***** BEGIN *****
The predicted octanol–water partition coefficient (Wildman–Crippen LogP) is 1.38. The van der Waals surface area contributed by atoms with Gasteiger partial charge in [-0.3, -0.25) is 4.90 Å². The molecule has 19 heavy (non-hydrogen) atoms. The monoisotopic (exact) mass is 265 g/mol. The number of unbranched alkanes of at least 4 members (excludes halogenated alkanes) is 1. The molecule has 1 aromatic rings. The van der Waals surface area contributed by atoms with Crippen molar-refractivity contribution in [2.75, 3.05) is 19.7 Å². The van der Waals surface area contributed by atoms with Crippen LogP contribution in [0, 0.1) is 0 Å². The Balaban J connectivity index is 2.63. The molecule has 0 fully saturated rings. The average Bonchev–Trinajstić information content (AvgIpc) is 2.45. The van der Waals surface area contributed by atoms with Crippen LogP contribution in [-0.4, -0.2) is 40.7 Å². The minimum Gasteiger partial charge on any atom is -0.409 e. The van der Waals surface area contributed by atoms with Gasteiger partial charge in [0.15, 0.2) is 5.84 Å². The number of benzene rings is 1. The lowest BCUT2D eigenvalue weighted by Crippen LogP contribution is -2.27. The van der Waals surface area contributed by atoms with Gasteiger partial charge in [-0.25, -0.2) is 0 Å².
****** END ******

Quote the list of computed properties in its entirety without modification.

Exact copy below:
The predicted octanol–water partition coefficient (Wildman–Crippen LogP) is 1.38. The van der Waals surface area contributed by atoms with Gasteiger partial charge in [-0.3, -0.25) is 4.90 Å². The molecule has 19 heavy (non-hydrogen) atoms. The monoisotopic (exact) mass is 265 g/mol. The number of unbranched alkanes of at least 4 members (excludes halogenated alkanes) is 1. The molecule has 1 aromatic rings. The van der Waals surface area contributed by atoms with Crippen molar-refractivity contribution in [2.75, 3.05) is 19.7 Å². The van der Waals surface area contributed by atoms with Crippen LogP contribution in [0, 0.1) is 0 Å². The Balaban J connectivity index is 2.63. The molecule has 0 fully saturated rings. The average Bonchev–Trinajstić information content (AvgIpc) is 2.45. The van der Waals surface area contributed by atoms with Crippen LogP contribution in [-0.4, -0.2) is 40.7 Å². The minimum Gasteiger partial charge on any atom is -0.409 e. The van der Waals surface area contributed by atoms with Gasteiger partial charge in [0.15, 0.2) is 5.84 Å². The number of benzene rings is 1. The lowest BCUT2D eigenvalue weighted by Crippen LogP contribution is -2.27. The van der Waals surface area contributed by atoms with Gasteiger partial charge in [-0.25, -0.2) is 0 Å².